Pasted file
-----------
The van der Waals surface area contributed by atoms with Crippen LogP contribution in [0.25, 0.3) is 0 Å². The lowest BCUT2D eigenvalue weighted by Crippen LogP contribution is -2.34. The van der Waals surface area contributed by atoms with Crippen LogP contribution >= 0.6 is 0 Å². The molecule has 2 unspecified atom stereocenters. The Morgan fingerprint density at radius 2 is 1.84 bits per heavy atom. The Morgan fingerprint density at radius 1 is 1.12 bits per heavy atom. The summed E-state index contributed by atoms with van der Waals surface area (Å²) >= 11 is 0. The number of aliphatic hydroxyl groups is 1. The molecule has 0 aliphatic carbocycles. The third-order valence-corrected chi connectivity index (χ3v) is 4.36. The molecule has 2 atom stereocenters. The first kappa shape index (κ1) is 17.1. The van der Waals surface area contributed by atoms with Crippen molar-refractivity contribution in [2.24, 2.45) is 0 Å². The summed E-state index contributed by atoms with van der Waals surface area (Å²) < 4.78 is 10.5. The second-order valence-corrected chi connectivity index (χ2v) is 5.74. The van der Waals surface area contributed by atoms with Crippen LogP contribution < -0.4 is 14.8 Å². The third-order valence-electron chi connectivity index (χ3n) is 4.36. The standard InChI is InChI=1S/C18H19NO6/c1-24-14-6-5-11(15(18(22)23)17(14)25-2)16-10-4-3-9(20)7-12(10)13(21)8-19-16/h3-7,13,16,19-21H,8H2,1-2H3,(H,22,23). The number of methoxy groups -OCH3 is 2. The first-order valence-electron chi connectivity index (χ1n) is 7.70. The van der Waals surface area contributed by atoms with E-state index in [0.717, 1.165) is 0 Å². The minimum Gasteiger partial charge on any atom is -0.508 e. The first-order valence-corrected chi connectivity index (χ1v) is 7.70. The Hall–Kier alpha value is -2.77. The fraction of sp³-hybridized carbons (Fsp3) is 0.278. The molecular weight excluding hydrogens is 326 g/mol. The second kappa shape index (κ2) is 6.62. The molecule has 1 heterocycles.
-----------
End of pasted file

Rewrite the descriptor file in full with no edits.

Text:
The van der Waals surface area contributed by atoms with Crippen LogP contribution in [0.25, 0.3) is 0 Å². The lowest BCUT2D eigenvalue weighted by Crippen LogP contribution is -2.34. The van der Waals surface area contributed by atoms with Crippen LogP contribution >= 0.6 is 0 Å². The molecule has 2 unspecified atom stereocenters. The Morgan fingerprint density at radius 2 is 1.84 bits per heavy atom. The Morgan fingerprint density at radius 1 is 1.12 bits per heavy atom. The summed E-state index contributed by atoms with van der Waals surface area (Å²) >= 11 is 0. The number of aliphatic hydroxyl groups is 1. The molecule has 0 aliphatic carbocycles. The third-order valence-corrected chi connectivity index (χ3v) is 4.36. The molecule has 2 atom stereocenters. The first kappa shape index (κ1) is 17.1. The van der Waals surface area contributed by atoms with Crippen molar-refractivity contribution in [2.24, 2.45) is 0 Å². The summed E-state index contributed by atoms with van der Waals surface area (Å²) < 4.78 is 10.5. The second-order valence-corrected chi connectivity index (χ2v) is 5.74. The van der Waals surface area contributed by atoms with Crippen LogP contribution < -0.4 is 14.8 Å². The third-order valence-electron chi connectivity index (χ3n) is 4.36. The standard InChI is InChI=1S/C18H19NO6/c1-24-14-6-5-11(15(18(22)23)17(14)25-2)16-10-4-3-9(20)7-12(10)13(21)8-19-16/h3-7,13,16,19-21H,8H2,1-2H3,(H,22,23). The number of methoxy groups -OCH3 is 2. The first-order valence-electron chi connectivity index (χ1n) is 7.70. The van der Waals surface area contributed by atoms with E-state index in [0.717, 1.165) is 0 Å². The minimum Gasteiger partial charge on any atom is -0.508 e. The first-order valence-corrected chi connectivity index (χ1v) is 7.70. The Hall–Kier alpha value is -2.77. The fraction of sp³-hybridized carbons (Fsp3) is 0.278. The molecular weight excluding hydrogens is 326 g/mol. The second kappa shape index (κ2) is 6.62. The molecule has 1 heterocycles.